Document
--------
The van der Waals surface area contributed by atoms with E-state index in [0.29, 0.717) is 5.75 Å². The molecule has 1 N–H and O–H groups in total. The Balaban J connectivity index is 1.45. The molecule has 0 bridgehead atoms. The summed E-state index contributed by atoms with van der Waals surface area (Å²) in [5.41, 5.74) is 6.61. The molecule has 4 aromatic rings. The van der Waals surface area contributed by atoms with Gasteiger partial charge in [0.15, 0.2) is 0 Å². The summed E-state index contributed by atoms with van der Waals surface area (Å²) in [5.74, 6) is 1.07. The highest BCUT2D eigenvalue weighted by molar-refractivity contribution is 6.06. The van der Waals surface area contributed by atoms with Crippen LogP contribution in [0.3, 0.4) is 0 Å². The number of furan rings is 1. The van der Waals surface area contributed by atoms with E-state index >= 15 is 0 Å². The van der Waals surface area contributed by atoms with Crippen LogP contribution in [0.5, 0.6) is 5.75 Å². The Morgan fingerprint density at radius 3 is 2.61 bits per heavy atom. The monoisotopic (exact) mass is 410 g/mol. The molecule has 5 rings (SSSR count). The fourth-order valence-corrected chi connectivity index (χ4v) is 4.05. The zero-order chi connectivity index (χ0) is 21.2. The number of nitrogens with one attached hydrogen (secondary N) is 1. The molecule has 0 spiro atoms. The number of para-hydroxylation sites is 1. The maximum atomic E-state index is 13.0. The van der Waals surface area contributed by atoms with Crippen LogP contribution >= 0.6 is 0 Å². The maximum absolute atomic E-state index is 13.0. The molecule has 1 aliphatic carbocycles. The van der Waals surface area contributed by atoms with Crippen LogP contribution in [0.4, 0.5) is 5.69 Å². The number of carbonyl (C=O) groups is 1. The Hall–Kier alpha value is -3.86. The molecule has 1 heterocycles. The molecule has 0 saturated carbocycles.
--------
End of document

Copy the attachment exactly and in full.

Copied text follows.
The van der Waals surface area contributed by atoms with E-state index in [0.29, 0.717) is 5.75 Å². The molecule has 1 N–H and O–H groups in total. The Balaban J connectivity index is 1.45. The molecule has 0 bridgehead atoms. The summed E-state index contributed by atoms with van der Waals surface area (Å²) in [5.41, 5.74) is 6.61. The molecule has 4 aromatic rings. The van der Waals surface area contributed by atoms with Gasteiger partial charge in [0.15, 0.2) is 0 Å². The summed E-state index contributed by atoms with van der Waals surface area (Å²) in [5.74, 6) is 1.07. The highest BCUT2D eigenvalue weighted by molar-refractivity contribution is 6.06. The van der Waals surface area contributed by atoms with Crippen LogP contribution in [0.3, 0.4) is 0 Å². The number of furan rings is 1. The van der Waals surface area contributed by atoms with E-state index >= 15 is 0 Å². The van der Waals surface area contributed by atoms with Crippen LogP contribution in [0.5, 0.6) is 5.75 Å². The Morgan fingerprint density at radius 3 is 2.61 bits per heavy atom. The monoisotopic (exact) mass is 410 g/mol. The molecule has 5 rings (SSSR count). The fourth-order valence-corrected chi connectivity index (χ4v) is 4.05. The zero-order chi connectivity index (χ0) is 21.2. The number of nitrogens with one attached hydrogen (secondary N) is 1. The molecule has 0 spiro atoms. The number of para-hydroxylation sites is 1. The maximum atomic E-state index is 13.0. The van der Waals surface area contributed by atoms with Crippen LogP contribution >= 0.6 is 0 Å². The maximum absolute atomic E-state index is 13.0. The molecule has 1 aliphatic carbocycles. The van der Waals surface area contributed by atoms with Crippen LogP contribution in [0.4, 0.5) is 5.69 Å². The number of carbonyl (C=O) groups is 1. The Hall–Kier alpha value is -3.86. The molecule has 1 heterocycles. The molecule has 0 saturated carbocycles.